The decline in the leisure business was caused by a decline in tourism and stiff competition from existing and new attractions, including direct competitors within the immediate vicinity of the two aquariums.

 

The leisure business is a great business as long as you are attracting a sufficient number of visitors to your property as the business is primarily fixed costs. Unfortunately, competition can easily enter the market in your vicinity decreasing the number of visitors at your property causing a decline in sales as you drop prices to attract people and an even greater decline in operating profit due to the operating leverage in the business.

 

 

Property

 

Haw Par’s owns three properties in Singapore and one in Kuala Lumpur. Of the company’s four properties, three are office buildings and one is an industrial building.

 

At the end of 2015, the company has total letable area of 45,399 square meters with an occupancy rate of 64.6%.

 

In 2015, the property division generated sales of SGD14.33 million, operating profit of SGD8.56 and ROA of 4.0%.  The division’s occupancy rate has fallen by almost 30 percentage points from 2013 to 2015, this could be due to a weaker environment or a deterioration of the properties’ competitive position as newer properties become available. I am not a big fan of property investments, as they tend to have poor return on assets and require significant leverage to generate a return near our required rate of return of 15%. On top of the poor profitability in the business, Haw Par’s occupancy rates have been falling potentially pointing to a weaker competitive position of the company’s properties.

 

 

Investments

 

Since 2012, Haw Par’s investment business accounted for 76.7% of the assets on the company’s balance sheet. At the end of 2015, United Overseas Bank (UOB:SP) accounted for 66.4% of the company’s available for sale securities, UOL Group (UOL:SP) accounted for 13.0%, and United Industrial Corp (UIC:SP) accounted for 9.5%.  United Overseas Bank, UOL Group, and United Industrial are all related parties as Wee Cho Yaw is the Chairman of Haw Par and the three other corporations.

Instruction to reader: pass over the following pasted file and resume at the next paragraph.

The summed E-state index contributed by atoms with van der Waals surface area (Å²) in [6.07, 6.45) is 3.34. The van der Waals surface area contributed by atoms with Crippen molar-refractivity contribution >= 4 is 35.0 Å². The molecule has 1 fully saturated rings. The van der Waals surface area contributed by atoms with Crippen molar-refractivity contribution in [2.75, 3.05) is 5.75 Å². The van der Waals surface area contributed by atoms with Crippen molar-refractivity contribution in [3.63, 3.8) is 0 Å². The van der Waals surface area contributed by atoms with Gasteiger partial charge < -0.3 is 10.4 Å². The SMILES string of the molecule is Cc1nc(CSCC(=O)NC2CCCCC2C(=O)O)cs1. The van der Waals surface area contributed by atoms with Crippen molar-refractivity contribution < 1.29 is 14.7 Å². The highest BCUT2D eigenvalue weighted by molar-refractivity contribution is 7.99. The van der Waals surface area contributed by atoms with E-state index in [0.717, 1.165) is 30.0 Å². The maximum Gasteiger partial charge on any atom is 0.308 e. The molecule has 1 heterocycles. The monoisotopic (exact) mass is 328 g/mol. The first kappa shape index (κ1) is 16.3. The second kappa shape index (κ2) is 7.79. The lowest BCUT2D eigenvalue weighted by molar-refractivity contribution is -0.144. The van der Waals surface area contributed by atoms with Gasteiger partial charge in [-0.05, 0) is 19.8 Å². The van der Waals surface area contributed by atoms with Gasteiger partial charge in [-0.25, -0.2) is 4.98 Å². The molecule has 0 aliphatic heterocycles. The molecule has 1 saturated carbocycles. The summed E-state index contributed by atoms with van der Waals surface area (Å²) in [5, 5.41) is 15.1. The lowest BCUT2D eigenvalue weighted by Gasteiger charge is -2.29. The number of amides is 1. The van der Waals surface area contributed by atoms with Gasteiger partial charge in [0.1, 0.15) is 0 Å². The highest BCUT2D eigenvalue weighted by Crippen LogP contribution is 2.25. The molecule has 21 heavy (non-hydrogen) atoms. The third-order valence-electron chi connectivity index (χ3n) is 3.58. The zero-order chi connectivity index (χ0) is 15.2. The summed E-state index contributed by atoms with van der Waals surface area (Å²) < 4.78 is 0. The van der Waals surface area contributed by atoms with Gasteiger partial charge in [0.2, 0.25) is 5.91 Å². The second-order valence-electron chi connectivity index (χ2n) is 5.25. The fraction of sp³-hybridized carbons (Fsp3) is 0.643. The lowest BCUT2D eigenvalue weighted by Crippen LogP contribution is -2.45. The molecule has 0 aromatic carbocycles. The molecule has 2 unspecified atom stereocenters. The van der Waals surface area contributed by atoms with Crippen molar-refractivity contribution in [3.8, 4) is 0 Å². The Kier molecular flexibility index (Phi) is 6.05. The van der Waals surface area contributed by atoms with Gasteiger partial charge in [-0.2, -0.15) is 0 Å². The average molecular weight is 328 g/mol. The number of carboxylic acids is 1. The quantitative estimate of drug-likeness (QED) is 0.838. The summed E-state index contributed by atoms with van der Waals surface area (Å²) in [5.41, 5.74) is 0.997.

Profit before tax is dividend income. Since 2012, the investment business has generated an average dividend income of 3.2%.

 

Since 1987, United Overseas Bank’s average annualized return was 7.0%, UOL Group’s was 5.2%, and United Industrial’s was 1.2%, nowhere near an acceptable return.

 

 

Management

 

Members of management are owner operators with insiders owning roughly 60% of Haw Par.  Management is doing a great job operating Tiger Balm but the rest of the business is a capital allocation nightmare with poor investments in leisure and property along with significant cross holdings in other family businesses.

 

Management also extracts far too much value with the average remuneration to key management personnel over the past two years at 9.9% of operating income. Operating income is used rather than profit before tax as the investment income and property income are poor capital allocation decision and it would be best if that money were returned to shareholders.  Since the income generated below operating profit detracts value it is best if operating profit is used. There are related party transactions outside of key management compensation. The company has no related party transactions.

 

 

Valuation

 

The poor capital allocation and management value extraction makes the business nothing more than a deep value holding, which would require at least 50% upside using conservative assumptions to be investible. To value the company, we value the healthcare business based off a multiple of operating profit and value all other division based on liquidation value due to the poor trends see in those businesses.

 

Given the quality and growth in Haw Par’s healthcare business, we believe 15 times operating profit is a fair multiple for the business. The company’s leisure business is given no value as the number of visitors continues to decline due to newer attractions and the company’s operating leverage means the company was barely breaking even in 2015. Cash and net working capital is valued at 100% of balance sheet value. The company’s property is seeing declining occupancy rates. We conservatively assume this to be a sign of the property’s deteriorating competitive position. There are also fees associated with any liquidation therefore we value the property assets at 75% of current value. The company’s available for sale securities are assumed to be liquidated at 75% of current value, as the holdings are so large that they would have a market impact if Haw Par ever tried to sell its shares.